organizational prospect rankings for the Detroit Tigers earlier this month. The porti..."/> organizational prospect rankings for the Detroit Tigers earlier this month. The porti..."/>

Looking Back At Baseball America’s 2011 Projected Lineup


Baseball America released their organizational prospect rankings for the Detroit Tigers earlier this month. The portion of this yearly report that I find to be the most entertaining is their projected lineups. They take a look at the current players and prospects, and take a guess at what the team’s lineup will look like four years into the future.

After reading through this year’s version, I thought it would be fun to take a look back at what they projected the 2011 lineup to be after the 2007 season.

The first thing that surprised me was exactly how much player movement the organization has seen. It looks like only six of the fifteen players will still be in the organization in 2011.

I’m also surprised that James Skelton made the list as at catcher. Part of that is because he was a decent prospect, but I think the majority of the reasoning is that the Tigers were very thin at the catcher position as an organization. Skelton was claimed by Arizona in the Rule IV draft before the 2009 season, but he hasn’t seen any time above Double-A.

Miguel Cabrera had just been acquired by Detroit, and though Baseball America was correct that he didn’t have a future at the hot corner, they elected to slot him in left field, a position he had played at times in Florida. Instead, Carlos Guillen was projected to be the first baseman.

The left side of the infield was projected to be patrolled by Edgar Renteria, at shortstop, and Cale Iorg, (who was the #2 prospect in the system at the time) at third base. Unfortunately, things didn’t really work out for either of these guys. Renteria, of course, returned to the National League after only the one season, and Cale Iorg has yet to realize any of his offensive potential.

Placido Ploanco, a former fan favorite, was projected to the second baseman, and I think many Tiger fans still wish he was going to be.

In the outfield, both Granderson and Joyce have been traded away. Joyce was dealt to Tampa Bay for Edwin Jackson, who in turn was traded to Arizona in the three team deal that sent Granderson to New York, and brought Coke, Jackson, Scherzer, and Schlereth to Detroit. I don’t think we can definitively call this a fantastic deal yet, but the early returns look very very good.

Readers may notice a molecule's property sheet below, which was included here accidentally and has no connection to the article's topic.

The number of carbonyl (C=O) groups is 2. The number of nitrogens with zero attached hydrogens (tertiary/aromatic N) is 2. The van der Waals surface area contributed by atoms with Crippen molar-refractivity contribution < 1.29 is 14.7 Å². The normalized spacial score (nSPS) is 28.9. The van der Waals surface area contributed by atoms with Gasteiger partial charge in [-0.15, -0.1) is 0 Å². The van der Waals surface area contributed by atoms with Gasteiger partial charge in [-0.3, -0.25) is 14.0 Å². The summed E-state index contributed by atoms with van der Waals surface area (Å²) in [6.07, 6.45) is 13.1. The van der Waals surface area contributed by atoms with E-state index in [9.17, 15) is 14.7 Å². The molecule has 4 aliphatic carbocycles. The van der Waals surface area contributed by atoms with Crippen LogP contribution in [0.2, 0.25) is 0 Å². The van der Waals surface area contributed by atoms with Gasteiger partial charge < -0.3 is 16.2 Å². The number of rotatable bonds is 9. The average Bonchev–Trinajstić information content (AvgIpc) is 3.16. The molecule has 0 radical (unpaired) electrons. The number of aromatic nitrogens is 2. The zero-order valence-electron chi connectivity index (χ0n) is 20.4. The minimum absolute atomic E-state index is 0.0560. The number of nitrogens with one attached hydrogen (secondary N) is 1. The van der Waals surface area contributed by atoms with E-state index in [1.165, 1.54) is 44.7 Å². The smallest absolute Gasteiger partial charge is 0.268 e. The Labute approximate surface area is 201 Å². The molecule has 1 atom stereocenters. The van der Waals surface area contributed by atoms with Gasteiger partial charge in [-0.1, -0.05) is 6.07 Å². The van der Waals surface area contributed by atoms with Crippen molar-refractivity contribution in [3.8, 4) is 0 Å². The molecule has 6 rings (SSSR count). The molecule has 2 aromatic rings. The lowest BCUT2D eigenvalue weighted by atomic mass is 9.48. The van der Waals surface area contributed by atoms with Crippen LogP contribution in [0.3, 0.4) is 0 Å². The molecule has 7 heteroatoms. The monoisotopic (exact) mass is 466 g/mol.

Magglio Ordonez was slated as the DH, and although the Tigers very well may bring him back, he would probably be asked to play outfield on most occasions.

Things are pretty disappointing on the pitching side. The rotation of Verlander, Porcello, Willis, and Bonderman probably looked silly-good at the time, but in the mean time, Bonderman’s arm fell off and Willis forgot how to throw strikes. I remember thinking at the time that the Tigers could have four or five pitchers each win fifteen plus games. My how times change. Verlander, Scherzer, and Porcello isn’t a bad foundation though.

Joel Zumaya was the projected closer, and the job may well have been his had he been able to stay healthy.

They did an OK job with the prospects. Joyce isn’t starting in Detroit, but he hit pretty well for Tampa Bay last year; he’ll be starting down there next year. Porcello still has work to do, but I still like his chances to be a top tier pitcher. They missed on Iorg, and Skelton. Both have struggled to make their way up the minor league ladder.

So was the projection accurate? Pretty hard to say. There’s no way that Baseball America could have (or should have) predicted all of the trades, and there were a number of guys that were not offered contracts to return. It’s nearly impossible to rate how well they did at projecting the Tigers. Still, I think it’s fun to look at.